Jan 9, 2020

Trump announces rule changes to exempt big projects from environmental review

Photo: Yasin Ozturk/Anadolu Agency via Getty Images

President Trump on Thursday announced that his administration is vastly narrowing the scope of a 50-year-old law governing environmental reviews of large infrastructure and energy projects.

Why it matters: The proposed changes to the National Environmental Policy Act (NEPA) will make the process to review big-ticket fossil-fuel projects like the Keystone XL Pipeline easier and faster, while also excluding consideration of climate change.

  • It is the first major change to the Nixon-era law in more than three decades, per the New York Times.

The big picture: The move is the latest in dozens of regulatory rollbacks the Trump administration has pursued since 2017, many of them focusing on environmental issues.

  • Trump campaigned on undoing the Obama administration's aggressive environmental and climate agenda, though in many cases Trump has gone even further than simply rolling back regulations — such as Thursday's move.

Details: The change will streamline the process for acquiring approval for the projects — limiting agencies to a two-year timeline for conducting their comprehensive environmental reviews.

  • It would limit the range of which projects call for a government review by creating a category for non-major projects, which would not require review. Projects that do not have major federal funding or involvement would no longer require assessment.
  • Agencies will be able to ignore "cumulative" consequences of major infrastructure projects — which courts have interpreted as weighing a project's impact on climate change.
  • Instead of seeking approval for projects from the relevant agencies individually, the government would be required to issue one decision on any given project.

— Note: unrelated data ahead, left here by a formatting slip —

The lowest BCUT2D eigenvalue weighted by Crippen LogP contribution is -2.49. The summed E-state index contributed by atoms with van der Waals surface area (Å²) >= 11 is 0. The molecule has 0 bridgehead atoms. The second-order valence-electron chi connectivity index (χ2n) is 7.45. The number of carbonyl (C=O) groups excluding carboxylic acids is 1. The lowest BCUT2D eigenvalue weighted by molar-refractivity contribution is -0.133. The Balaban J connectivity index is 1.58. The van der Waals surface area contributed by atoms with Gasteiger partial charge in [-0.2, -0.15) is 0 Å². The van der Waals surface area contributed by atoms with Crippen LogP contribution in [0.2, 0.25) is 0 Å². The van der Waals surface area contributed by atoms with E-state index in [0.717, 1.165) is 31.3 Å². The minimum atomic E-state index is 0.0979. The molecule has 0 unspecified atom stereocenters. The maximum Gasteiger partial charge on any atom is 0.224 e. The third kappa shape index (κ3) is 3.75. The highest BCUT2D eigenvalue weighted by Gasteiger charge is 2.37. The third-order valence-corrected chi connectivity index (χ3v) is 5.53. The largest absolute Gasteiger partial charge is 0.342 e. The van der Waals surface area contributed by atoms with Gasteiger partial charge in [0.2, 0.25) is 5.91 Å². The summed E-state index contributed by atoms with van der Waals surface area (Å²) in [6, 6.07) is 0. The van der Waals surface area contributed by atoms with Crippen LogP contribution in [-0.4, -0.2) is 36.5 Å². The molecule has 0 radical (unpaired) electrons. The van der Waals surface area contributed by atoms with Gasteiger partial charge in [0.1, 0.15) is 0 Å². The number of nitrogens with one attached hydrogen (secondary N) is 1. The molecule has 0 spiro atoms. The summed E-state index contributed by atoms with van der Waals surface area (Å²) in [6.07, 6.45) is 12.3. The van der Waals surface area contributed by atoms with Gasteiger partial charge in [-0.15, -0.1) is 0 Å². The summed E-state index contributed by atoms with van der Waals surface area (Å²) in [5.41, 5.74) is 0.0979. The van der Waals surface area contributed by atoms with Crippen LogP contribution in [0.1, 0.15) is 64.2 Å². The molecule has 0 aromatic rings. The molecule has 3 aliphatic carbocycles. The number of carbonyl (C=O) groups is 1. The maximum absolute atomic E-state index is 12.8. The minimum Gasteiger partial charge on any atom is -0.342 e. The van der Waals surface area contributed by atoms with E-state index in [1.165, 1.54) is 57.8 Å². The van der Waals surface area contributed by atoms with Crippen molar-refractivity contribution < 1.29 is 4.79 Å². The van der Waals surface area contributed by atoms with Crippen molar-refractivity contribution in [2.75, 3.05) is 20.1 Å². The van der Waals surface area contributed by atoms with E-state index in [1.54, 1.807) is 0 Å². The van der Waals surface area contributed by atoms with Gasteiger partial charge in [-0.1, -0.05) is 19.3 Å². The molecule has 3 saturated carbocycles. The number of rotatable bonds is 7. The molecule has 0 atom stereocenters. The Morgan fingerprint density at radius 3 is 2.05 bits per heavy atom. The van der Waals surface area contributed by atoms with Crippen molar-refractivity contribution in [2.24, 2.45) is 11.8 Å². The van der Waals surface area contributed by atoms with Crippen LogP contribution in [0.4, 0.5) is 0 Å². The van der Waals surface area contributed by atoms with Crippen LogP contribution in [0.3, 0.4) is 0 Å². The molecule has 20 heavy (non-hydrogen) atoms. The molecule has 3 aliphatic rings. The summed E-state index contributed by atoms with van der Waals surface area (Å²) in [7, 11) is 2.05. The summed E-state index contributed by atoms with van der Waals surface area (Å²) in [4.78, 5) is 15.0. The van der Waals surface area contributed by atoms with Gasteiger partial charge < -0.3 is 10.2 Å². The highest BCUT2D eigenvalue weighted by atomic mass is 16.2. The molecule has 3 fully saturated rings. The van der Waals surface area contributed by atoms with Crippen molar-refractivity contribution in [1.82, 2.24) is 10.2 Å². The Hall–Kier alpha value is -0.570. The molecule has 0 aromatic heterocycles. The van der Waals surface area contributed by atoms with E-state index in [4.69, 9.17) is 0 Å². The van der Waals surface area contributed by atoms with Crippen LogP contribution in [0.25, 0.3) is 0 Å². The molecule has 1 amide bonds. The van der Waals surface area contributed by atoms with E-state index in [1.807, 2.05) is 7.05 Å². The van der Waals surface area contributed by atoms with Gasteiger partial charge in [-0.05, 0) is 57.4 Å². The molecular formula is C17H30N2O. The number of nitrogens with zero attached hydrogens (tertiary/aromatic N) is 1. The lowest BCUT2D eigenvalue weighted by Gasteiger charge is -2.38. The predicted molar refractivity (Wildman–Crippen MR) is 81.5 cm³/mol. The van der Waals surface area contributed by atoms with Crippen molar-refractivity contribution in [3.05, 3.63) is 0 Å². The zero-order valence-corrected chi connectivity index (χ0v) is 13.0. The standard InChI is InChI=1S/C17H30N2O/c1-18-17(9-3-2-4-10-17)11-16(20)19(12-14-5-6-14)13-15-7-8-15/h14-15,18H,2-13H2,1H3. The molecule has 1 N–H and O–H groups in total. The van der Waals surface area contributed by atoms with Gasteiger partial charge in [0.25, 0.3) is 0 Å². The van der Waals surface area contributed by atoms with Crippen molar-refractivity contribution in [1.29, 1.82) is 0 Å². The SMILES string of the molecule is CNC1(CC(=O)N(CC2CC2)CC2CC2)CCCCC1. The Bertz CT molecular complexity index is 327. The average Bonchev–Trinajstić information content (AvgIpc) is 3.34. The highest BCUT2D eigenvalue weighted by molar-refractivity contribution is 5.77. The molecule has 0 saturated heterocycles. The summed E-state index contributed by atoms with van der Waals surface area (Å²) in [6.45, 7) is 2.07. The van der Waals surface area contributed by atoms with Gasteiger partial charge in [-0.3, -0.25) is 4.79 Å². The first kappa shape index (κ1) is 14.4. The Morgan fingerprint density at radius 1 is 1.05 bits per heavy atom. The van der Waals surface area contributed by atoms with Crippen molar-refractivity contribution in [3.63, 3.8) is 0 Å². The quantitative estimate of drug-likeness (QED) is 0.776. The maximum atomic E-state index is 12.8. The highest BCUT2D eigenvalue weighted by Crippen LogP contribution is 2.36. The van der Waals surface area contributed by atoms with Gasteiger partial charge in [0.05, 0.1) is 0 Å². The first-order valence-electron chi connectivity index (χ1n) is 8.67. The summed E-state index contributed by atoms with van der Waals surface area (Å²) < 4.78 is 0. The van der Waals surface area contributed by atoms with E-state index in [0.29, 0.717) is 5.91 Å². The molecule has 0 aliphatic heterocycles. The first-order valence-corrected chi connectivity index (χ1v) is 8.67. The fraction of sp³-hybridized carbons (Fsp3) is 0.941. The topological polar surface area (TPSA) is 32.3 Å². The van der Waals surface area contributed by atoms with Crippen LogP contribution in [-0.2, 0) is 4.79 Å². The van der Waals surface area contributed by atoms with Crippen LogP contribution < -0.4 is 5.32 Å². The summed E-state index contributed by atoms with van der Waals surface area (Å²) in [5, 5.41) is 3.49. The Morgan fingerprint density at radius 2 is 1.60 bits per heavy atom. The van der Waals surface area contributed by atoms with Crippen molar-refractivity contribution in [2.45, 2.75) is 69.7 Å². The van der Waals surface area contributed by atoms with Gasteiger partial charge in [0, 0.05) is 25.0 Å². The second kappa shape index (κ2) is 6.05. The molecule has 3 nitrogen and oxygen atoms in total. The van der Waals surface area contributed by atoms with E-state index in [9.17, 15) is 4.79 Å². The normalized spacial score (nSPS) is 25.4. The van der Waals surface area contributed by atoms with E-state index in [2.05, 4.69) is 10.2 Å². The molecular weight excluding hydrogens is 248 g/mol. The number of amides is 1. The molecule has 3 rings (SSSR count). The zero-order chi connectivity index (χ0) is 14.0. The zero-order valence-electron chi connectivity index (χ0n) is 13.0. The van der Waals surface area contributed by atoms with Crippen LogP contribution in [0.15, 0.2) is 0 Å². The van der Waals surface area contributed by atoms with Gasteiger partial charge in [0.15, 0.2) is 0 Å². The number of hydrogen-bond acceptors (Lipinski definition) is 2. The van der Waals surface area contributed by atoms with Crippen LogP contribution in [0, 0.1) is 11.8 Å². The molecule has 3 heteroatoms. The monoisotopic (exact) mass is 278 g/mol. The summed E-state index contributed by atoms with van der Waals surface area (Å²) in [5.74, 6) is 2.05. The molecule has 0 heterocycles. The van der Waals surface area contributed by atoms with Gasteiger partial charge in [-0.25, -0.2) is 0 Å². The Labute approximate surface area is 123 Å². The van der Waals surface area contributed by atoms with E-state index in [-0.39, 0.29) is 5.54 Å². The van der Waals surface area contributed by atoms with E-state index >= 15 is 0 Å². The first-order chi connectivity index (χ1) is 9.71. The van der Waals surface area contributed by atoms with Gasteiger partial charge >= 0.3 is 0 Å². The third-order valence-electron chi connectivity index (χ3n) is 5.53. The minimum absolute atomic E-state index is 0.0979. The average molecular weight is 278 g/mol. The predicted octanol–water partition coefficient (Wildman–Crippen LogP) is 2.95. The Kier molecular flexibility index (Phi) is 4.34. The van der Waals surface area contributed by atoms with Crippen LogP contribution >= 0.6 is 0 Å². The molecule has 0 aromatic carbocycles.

What he's saying: Trump said projects are "tied up and bogged down by an outrageously slow and burdensome federal approval process," referring to it as "big government at its absolute worst."

The other side: Environmental groups and Democratic politicians condemned the move. Richard Revesz, a professor of environmental and regulatory law at NYU School of Law, said the rule change could ultimately — and ironically — prolong reviews even more because critics will sue, tying up the projects in court.

What we're watching: To what degree companies building projects that undergo NEPA reviews will seek to do more comprehensive reviews than the law requires to defend against likely lawsuits, per Axios' Amy Harder.

Go deeper:

Go deeper

Amid chaos, new decade brings big global warming changes

Illustration: Aïda Amer/Axios

We’ve had enough news in recent days to suggest we’re 13 months, not days, into this decade.

Driving the news: President Trump pushes the biggest changes to environmental law in 50 years, the world’s biggest investor is going big on global warming and House Democrats are going it alone on climate policy. And this all just happened last week!

Go deeperArrowJan 13, 2020

Where top 2020 candidates stand on climate policy and the Green New Deal

Sen. Bernie Sanders (I-VT) at a rally May 13. Photo: Alex Wong/Getty Images

The Green New Deal resolution, introduced in February by Rep. Alexandria Ocasio-Cortez (D-N.Y.) and Sen. Ed Markey (D-Mass.), has helped cement climate change as a real topic in the 2020 presidential race.

What's happening: More Democratic candidates have pitched climate change policy that goes beyond the Green New Deal, largely to prepare for events like CNN's "climate crisis" town hall. The GND — which is more of a call to arms than a strict policy proposal — outlines a 10-year mobilization plan to move the country toward a 100% carbon-free power system and a decarbonized economy.

Go deeperArrowUpdated Feb 5, 2020 - Politics & Policy

Trump administration set to remove protections for waterways

A red-winged blackbird and a great egret at Madrona Marsh Wetlands in Torrance, California. Photo: Citizen of the Planet/Education Images/Universal Images Group via Getty Images

The Trump administration is set to unveil Thursday the final rules that scale back environmental protections for water bodies including streams and wetlands, the New York Times first reported.

Why it matters: This is one of the biggest environmental rollbacks by the Trump administration yet. Withdrawing and replacing the Obama-era rule that expanded protections has been a big priority for powerful industries such as the agricultural sector, real estate developers and fossil fuel producers, Axios' Ben Geman notes.

Go deeperArrowJan 23, 2020